Ralph Waldo Emerson: A Paper Read Before the New York Genealogical and Biographical Society, December 14, 1833, with Afterthoughts
G.P. Putnam's Sons, 1884 - 31 pages
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accepted affirmed answer appears aspiration associated attracted audience authority BIOGRAPHICAL Boston Cato century certain character characterization Christian Church communication connection course decadence delivered direct distinction divine early Emerson Emperor ended England ere long ethical expression external fact feeling fitly France friends giving Greek human idea ideal ignorant individual inquiring interest interpret issue Jesus known lacks lecture listeners live Marcus Aurelius matter meaning meeting mind moral Nature Neo-Platonic noted observation occasion once original period pertaining philosophy phrase Plato Plotinus political position present pulpit Quaker question Ralph Waldo Emerson realize recognize relation religion religious replied represented revelations Roman ruling seeking seemed Society Spirit Stoic STREET style suggested sympathetic talk things thought tion tone trend unity universe uttered wherein whole worship writer YORK youth
Page 19 - Aurelius is not a great writer, a great philosophy-maker ; he is the friend and aider of those who would live in the spirit.
Page 6 - OUR age is retrospective. It builds the sepulchres of the fathers. It writes biographies, histories, and criticism. The foregoing generations beheld God and nature face to face; we, through their eyes. Why should not we also enjoy an original relation to the universe?
Page 6 - Nature is but an image or imitation of wisdom, the last thing of the soul; Nature being a thing which doth only do, but not know.
Page 17 - I confess our later generation appears ungirt, frivolous, compared with the religions of the last or Calviiiistic age. There was in the last century a serious habitual reference to the spiritual world, running through diaries, letters and conversation — yes, and into wills and legal instruments also, compared with which our liberation looks a little foppish and dapper. The religion of seventy years...
Page 25 - ... in a manner; or indivisible elements are the origin of all things. — In a word, if there is a god, all is well ; and if chance rules, do not thou also be governed by it.
Page 23 - Antonines senator about fifty years of age, blameless in all the offices of life; and a youth of about seventeen, whose riper years opened the fair prospect of every virtue: the elder of these was declared the son and successor of Hadrian, on condition, however, that he himself should immediately adopt the younger. The two Antonines (for it is of them that we are now speaking) governed the...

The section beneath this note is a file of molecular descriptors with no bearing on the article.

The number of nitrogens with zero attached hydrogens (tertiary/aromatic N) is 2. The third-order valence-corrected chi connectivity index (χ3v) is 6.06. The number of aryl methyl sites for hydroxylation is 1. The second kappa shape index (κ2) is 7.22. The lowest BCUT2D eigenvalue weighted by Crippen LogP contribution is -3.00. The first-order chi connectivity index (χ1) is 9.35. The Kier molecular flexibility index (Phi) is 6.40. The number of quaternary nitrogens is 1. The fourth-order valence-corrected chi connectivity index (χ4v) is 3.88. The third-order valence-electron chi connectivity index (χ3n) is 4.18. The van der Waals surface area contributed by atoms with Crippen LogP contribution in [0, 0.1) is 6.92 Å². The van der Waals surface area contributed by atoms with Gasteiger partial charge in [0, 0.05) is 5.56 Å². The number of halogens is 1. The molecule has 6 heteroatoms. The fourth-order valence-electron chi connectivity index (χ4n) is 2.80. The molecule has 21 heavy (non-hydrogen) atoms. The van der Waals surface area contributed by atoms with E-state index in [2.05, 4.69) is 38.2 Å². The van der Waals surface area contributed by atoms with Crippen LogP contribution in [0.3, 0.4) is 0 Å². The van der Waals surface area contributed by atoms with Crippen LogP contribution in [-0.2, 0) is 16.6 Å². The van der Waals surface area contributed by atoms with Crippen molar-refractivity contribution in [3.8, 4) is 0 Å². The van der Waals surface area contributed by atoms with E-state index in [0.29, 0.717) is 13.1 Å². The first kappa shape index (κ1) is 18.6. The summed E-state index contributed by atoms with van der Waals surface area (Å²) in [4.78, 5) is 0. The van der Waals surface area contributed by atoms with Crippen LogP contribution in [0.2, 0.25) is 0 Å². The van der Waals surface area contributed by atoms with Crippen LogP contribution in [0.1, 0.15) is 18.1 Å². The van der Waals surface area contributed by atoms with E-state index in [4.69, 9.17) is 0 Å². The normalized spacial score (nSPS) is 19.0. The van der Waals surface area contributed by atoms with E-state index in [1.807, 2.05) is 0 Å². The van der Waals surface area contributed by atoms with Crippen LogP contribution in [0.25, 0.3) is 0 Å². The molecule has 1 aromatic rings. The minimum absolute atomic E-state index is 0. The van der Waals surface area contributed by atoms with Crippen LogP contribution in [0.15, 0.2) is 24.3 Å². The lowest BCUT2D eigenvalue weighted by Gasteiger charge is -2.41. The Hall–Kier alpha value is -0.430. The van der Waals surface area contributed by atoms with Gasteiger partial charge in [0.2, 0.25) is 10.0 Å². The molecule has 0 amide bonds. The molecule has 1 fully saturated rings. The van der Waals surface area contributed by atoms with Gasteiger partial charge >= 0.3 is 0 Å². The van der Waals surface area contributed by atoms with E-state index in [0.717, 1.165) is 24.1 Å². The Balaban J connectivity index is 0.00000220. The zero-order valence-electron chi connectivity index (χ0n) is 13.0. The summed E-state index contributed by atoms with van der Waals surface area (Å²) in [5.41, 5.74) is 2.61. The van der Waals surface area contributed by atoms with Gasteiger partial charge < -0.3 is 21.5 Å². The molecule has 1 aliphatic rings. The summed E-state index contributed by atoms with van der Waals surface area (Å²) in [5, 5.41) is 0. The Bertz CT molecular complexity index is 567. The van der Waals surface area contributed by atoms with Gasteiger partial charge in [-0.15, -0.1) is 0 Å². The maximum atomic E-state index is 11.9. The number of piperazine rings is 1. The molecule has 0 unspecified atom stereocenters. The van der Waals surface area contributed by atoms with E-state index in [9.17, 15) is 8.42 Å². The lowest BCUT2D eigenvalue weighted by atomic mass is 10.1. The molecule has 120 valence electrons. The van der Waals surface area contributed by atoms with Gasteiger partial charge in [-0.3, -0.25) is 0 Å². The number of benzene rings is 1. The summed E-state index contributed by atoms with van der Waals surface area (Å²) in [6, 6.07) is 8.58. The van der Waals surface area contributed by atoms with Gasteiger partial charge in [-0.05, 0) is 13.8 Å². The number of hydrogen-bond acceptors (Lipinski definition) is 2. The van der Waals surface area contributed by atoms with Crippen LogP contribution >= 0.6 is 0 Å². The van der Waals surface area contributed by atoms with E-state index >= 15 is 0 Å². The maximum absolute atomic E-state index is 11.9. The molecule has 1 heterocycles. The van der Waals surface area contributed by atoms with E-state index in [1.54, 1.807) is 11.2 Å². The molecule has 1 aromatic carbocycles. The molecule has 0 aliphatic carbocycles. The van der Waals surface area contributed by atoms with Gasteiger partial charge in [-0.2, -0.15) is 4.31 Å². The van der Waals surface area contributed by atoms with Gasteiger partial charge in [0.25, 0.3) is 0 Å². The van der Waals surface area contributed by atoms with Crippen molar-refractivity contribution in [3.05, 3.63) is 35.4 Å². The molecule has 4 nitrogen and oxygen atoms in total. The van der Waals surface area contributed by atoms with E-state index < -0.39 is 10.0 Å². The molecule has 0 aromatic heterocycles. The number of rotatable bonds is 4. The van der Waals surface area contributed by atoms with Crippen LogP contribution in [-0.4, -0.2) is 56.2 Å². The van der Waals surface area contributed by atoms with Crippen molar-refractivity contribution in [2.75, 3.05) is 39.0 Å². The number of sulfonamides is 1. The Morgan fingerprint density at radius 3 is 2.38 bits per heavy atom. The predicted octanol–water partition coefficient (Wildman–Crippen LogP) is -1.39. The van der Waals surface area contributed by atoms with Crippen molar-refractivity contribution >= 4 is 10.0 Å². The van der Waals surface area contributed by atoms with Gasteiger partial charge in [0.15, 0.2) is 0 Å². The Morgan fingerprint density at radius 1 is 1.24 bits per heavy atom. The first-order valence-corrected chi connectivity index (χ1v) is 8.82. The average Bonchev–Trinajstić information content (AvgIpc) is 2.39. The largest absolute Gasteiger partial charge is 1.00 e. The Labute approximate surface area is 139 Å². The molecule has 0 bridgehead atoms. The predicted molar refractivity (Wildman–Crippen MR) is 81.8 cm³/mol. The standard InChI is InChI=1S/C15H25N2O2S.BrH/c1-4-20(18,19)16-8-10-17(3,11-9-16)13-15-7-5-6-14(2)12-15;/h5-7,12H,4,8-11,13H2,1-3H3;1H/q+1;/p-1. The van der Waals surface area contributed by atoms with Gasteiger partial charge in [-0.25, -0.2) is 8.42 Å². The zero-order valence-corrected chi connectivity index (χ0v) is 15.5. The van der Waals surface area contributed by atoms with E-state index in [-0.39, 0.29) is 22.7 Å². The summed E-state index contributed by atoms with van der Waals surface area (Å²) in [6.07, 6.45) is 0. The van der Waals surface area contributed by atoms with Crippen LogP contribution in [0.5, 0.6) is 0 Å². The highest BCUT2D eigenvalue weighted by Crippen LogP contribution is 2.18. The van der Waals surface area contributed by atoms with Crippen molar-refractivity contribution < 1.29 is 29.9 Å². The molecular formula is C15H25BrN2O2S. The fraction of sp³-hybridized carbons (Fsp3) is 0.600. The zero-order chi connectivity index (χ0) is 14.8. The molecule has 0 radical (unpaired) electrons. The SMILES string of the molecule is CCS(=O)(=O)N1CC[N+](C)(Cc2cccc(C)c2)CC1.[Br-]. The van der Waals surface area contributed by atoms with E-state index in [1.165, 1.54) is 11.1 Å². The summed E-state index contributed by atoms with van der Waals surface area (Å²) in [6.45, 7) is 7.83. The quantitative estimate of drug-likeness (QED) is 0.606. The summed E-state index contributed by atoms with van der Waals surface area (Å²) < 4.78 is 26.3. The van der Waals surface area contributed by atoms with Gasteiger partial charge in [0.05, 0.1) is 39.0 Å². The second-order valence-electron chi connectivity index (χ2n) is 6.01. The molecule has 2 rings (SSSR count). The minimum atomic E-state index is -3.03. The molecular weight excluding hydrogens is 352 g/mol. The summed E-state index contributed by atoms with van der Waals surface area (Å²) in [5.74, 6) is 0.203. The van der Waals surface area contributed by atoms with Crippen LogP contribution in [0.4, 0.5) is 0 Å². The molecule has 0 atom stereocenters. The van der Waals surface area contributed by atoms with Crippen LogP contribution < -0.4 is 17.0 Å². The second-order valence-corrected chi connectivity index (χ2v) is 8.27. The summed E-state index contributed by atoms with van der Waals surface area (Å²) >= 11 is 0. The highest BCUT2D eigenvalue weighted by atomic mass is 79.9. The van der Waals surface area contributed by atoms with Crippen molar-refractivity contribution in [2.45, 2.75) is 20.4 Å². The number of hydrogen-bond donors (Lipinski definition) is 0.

Page 16 - ... thought would remain untreated of; for Neo-Platonicism, an aftergrowth of late date and little intrinsic value, was a hybrid product of Greek and Oriental speculation, and its place in history is by the side of Gnosticism. What contact it has with the Greek mind is with that mind in its decadence ; as the little in Plato which is allied to it belongs chiefly to the decadence of Plato's own mind. We are quite reconciled to the exclusion from Mr. Grote's plan of this tedious and unsatisfactory...
Page 16 - ... brings down the history of Greek philosophy only to Plato and his' generation ; but a continuation is promised, embracing at least the generation of Aristotle ; which, by the analogy of the concluding chapters of the present work, may be construed as implying an estimate of the Stoics and Epicureans. If to this were added a summary of what is known to us concerning the Pythagorean revival and the later Academy, no portion of purely Greek thought would remain untreated of; for Neoplatonism, an...
Page 18 - ... force. A rude people were kept respectable by the determination of thought on the eternal world. Now men fall abroad, — want polarity, — suffer in character and intellect. A sleep creeps over the great functions of man. Enthusiasm goes out. In its stead a low prudence seeks to hold society stanch, but its arms are too short, cordage and machinery never supply the place of life.
Page 22 - Roman opinion, he probably did what honour dictated ; and those who prefer honour to life are not so numerous that we can afford to speak of them with scorn. " The fool," says Dr. Mommsen, when the drama of the republic closes with Cato's death—" The fool spoke the Epilogue." Whether Cato was a fool or not, it was not he that spoke the Epilogue. The Epilogue was spoken by Marcus Aurelius, whose principles, political as well as philosophical, were identical with those for which Cato...